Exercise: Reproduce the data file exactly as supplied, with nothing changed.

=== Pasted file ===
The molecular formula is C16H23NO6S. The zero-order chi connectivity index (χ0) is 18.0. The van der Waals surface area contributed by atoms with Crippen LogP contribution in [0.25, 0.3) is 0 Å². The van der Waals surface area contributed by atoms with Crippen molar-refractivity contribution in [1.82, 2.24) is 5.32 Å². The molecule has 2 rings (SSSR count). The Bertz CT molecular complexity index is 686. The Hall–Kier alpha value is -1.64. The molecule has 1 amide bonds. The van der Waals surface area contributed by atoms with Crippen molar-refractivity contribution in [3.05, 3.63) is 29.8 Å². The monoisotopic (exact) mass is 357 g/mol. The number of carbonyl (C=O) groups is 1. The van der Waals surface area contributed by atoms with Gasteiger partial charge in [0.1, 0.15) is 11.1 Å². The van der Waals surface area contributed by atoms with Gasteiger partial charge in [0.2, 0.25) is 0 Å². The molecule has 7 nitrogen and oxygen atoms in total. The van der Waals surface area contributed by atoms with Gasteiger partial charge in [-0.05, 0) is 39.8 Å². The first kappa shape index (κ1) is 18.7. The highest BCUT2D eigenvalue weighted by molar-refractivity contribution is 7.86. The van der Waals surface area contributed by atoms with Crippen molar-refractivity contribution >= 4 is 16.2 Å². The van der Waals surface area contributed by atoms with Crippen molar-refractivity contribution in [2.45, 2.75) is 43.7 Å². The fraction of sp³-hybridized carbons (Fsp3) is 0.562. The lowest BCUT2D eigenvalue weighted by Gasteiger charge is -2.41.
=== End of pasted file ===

The molecular formula is C16H23NO6S. The zero-order chi connectivity index (χ0) is 18.0. The van der Waals surface area contributed by atoms with Crippen LogP contribution in [0.25, 0.3) is 0 Å². The van der Waals surface area contributed by atoms with Crippen molar-refractivity contribution in [1.82, 2.24) is 5.32 Å². The molecule has 2 rings (SSSR count). The Bertz CT molecular complexity index is 686. The Hall–Kier alpha value is -1.64. The molecule has 1 amide bonds. The van der Waals surface area contributed by atoms with Crippen molar-refractivity contribution in [3.05, 3.63) is 29.8 Å². The monoisotopic (exact) mass is 357 g/mol. The number of carbonyl (C=O) groups is 1. The van der Waals surface area contributed by atoms with Gasteiger partial charge in [0.1, 0.15) is 11.1 Å². The van der Waals surface area contributed by atoms with Gasteiger partial charge in [0.2, 0.25) is 0 Å². The molecule has 7 nitrogen and oxygen atoms in total. The van der Waals surface area contributed by atoms with Gasteiger partial charge in [-0.05, 0) is 39.8 Å². The first kappa shape index (κ1) is 18.7. The highest BCUT2D eigenvalue weighted by molar-refractivity contribution is 7.86. The van der Waals surface area contributed by atoms with Crippen molar-refractivity contribution >= 4 is 16.2 Å². The van der Waals surface area contributed by atoms with Crippen molar-refractivity contribution in [2.45, 2.75) is 43.7 Å². The fraction of sp³-hybridized carbons (Fsp3) is 0.562. The lowest BCUT2D eigenvalue weighted by Gasteiger charge is -2.41.